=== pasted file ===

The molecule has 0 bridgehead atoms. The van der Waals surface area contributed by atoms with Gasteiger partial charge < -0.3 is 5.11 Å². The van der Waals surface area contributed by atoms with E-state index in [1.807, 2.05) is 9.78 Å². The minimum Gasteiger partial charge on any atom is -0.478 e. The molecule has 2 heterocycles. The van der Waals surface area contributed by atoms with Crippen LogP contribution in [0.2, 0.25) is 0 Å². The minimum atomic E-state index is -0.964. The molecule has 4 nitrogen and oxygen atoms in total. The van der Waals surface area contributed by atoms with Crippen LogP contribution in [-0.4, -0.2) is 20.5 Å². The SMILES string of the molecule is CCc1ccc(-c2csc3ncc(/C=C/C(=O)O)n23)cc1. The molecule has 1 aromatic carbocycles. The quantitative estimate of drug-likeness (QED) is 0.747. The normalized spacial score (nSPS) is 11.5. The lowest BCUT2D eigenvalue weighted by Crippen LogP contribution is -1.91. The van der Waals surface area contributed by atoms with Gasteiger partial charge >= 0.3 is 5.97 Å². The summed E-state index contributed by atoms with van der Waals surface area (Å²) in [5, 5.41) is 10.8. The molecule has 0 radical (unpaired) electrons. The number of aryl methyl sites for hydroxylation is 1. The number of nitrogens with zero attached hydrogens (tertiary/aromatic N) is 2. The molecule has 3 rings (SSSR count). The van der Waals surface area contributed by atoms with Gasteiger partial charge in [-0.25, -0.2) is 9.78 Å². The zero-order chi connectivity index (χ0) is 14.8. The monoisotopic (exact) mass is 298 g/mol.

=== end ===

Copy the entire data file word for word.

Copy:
The molecule has 0 bridgehead atoms. The van der Waals surface area contributed by atoms with Gasteiger partial charge < -0.3 is 5.11 Å². The van der Waals surface area contributed by atoms with E-state index in [1.807, 2.05) is 9.78 Å². The minimum Gasteiger partial charge on any atom is -0.478 e. The molecule has 2 heterocycles. The van der Waals surface area contributed by atoms with Crippen LogP contribution in [0.2, 0.25) is 0 Å². The minimum atomic E-state index is -0.964. The molecule has 4 nitrogen and oxygen atoms in total. The van der Waals surface area contributed by atoms with Crippen LogP contribution in [-0.4, -0.2) is 20.5 Å². The SMILES string of the molecule is CCc1ccc(-c2csc3ncc(/C=C/C(=O)O)n23)cc1. The molecule has 1 aromatic carbocycles. The quantitative estimate of drug-likeness (QED) is 0.747. The normalized spacial score (nSPS) is 11.5. The lowest BCUT2D eigenvalue weighted by Crippen LogP contribution is -1.91. The van der Waals surface area contributed by atoms with Gasteiger partial charge >= 0.3 is 5.97 Å². The summed E-state index contributed by atoms with van der Waals surface area (Å²) in [5, 5.41) is 10.8. The molecule has 0 radical (unpaired) electrons. The number of aryl methyl sites for hydroxylation is 1. The number of nitrogens with zero attached hydrogens (tertiary/aromatic N) is 2. The molecule has 3 rings (SSSR count). The van der Waals surface area contributed by atoms with Gasteiger partial charge in [-0.25, -0.2) is 9.78 Å². The zero-order chi connectivity index (χ0) is 14.8. The monoisotopic (exact) mass is 298 g/mol.